Woman helping loved one reduce depression and anxiety through active care

How Older Adults Can Reduce Depression and Anxiety

Bethesda Health | February 7, 2020

Though depression and anxiety are not the same thing, their symptoms often overlap and can work in conjunction to devastate lives, particularly the lives of senior adults.

As people age, they may increasingly worry about the onset of physical or cognitive illnesses, feel the loss of loved ones, potentially disturbed by the possibility of losing their homes, and experience financial distress. They also may suffer from feelings of isolation due to the loss or reduction of family support and social connections.

The statistics for the occurrence of depression and anxiety in the senior population is grim — 25 percent of America’s suicides occur in people age 65 and older.

What are the Differences Between Depression and Anxiety?

Depression

When a person is suffering from depression, they feel hopeless, sad about the future, and a lack of belief that positive things will occur. Depression is often accompanied by several of the following symptoms:

People living with depression tend to move more slowly and present dull or flat reactions. They are not as worried about the future’s possibilities as people with anxiety because they don’t believe things will improve.

Major depression occurs when several of the symptoms listed above interfere with most situations in everyday life over a prolonged period.

Anxiety

People suffering from anxiety are apprehensive about what is about to happen or could happen in the future. They worry about what could go wrong and want to escape or eliminate anything in their lives that could cause more anxiety. Anxiety can exist by itself, tip over into depression, or coexist with it.

Symptoms of anxiety include:

By contrast, to depression, people with anxiety disorders are more keyed up and have trouble controlling multiple thoughts.

Get the Diagnoses First

Though the above symptoms can be a helpful guide for family caregivers, the root cause for these symptoms can be complex and misleading. A diagnosis of the number of symptoms that are demonstrated and how long they continue determines if major or minor depression is the cause.

Also consider the fact many of the symptoms are the same as those of dementia, grief, and alcoholism, and can also find their source in several different contributing factors, including medications like the following:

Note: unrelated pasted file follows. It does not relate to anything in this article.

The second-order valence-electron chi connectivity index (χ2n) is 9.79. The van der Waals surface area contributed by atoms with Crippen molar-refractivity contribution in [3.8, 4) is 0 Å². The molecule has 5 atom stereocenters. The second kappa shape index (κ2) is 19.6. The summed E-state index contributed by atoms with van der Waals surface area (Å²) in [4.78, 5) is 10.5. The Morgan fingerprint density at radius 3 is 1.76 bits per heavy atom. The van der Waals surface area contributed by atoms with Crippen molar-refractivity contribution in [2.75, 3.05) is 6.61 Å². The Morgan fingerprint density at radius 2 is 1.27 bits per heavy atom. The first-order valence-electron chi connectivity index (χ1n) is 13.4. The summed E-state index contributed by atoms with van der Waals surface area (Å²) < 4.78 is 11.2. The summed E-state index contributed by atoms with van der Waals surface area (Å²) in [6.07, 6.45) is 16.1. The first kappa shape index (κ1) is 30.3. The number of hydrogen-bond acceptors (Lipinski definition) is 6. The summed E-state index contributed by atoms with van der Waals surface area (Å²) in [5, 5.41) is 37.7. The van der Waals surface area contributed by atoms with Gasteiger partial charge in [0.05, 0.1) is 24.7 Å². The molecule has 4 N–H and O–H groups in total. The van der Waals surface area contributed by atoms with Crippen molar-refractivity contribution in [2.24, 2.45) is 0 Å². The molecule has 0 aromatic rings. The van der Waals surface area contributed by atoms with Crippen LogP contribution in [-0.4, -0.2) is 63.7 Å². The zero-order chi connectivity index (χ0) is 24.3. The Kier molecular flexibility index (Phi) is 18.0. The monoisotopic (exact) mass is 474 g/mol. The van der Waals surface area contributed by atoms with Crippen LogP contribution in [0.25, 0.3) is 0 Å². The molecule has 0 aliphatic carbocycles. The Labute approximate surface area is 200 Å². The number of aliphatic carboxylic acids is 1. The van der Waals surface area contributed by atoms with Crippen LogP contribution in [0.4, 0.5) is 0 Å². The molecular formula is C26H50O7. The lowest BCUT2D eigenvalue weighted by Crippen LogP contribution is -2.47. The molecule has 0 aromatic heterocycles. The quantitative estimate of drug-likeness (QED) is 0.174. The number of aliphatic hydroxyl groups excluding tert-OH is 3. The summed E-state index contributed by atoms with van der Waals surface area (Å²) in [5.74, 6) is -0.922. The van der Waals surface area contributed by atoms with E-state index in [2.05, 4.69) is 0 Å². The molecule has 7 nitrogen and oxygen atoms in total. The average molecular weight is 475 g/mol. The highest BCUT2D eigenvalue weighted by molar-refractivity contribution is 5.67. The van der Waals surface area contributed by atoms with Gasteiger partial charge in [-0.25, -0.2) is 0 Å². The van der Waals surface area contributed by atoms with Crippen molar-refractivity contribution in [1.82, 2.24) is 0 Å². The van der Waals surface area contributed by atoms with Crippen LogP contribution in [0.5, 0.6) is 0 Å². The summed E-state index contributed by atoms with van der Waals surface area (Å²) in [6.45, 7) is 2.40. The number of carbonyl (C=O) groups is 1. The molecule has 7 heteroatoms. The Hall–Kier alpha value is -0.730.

Diagnosing depression in seniors can be tricky, because the physical effects of depression can be confused with health conditions.

One common misconception is that depression is natural to the aging process. It is not. To complicate matters, seniors feel more stigma attached to mental and emotional issues and therefore try to hide symptoms. The lack of a support system for more isolated seniors also means there are fewer people to notice their symptoms. Poverty may make it difficult to receive treatment. In the vicious depressive cycle of hopelessness, seniors may believe nothing can be done anyway.

This is why it is imperative that family loved ones monitor their senior adults, and obtain a professional diagnosis to determine the next course of action.

Treatments to Reduce Depression and Anxiety

There are many successful therapies and treatment options available.

Therapies include mindfulness or mindfulness meditation where people practice living in the moment and reflecting on the positive aspects around them. The idea is to train the mind and emotions to keep from leaping into the future and thinking about all the negative things that could happen.

Mindfulness techniques include identifying positive events during the day and sharing them with someone else, thus building a store of positive thoughts.

Training in meditation can increase the ability to control thoughts and emotions and has shown psychological and physiological results in reducing stress, depression, pain, and increasing emotional well-being.

Writing entries into a “gratitude journal” is another way to hold onto the good moments of the day.

Some may find it beneficial to reflect on their own personal strengths. Examples:

Additionally, setting small, achievable daily goals creates a positive reinforcement each day:

Health risks for depression like sleeplessness, chronic pain, loss of mobility, stroke, hearing and vision loss can contribute to depression because the mind and body are connected, so it is important to focus on physical health as well.

Becoming socially active again, pursuing an old hobby, or beginning a new one will be beneficial.

Exercise, smoking cessation, stopping alcohol consumption, practicing good nutrition, and medication management can help stave off depression.

Medications

If, despite the above therapies, the depression continues, there are a number of medications that can be prescribed to lessen or alleviate symptoms.

Sometimes these are taken in addition to the therapies. Caregivers should be aware that medications will require a longer time period to take effect than with a younger person. It is often the practice of seniors to stop taking their medications too early. Caregivers can provide monitoring and encouragement of the medication regimen. In fact, there are a number of ways caregivers can help:

Anxiety and depression can be managed, but it takes careful listening and observation, love, professional guidance, and a persistent commitment to the health and well-being of your loved one.

Being able to effectively reduce depression and anxiety is crucial to maintaining a happy and healthy life. For other tips on health and wellness, check out our blog, and schedule a tour at an independent living community near you to see how an active retirement lifestyle can improve your physical and mental health.

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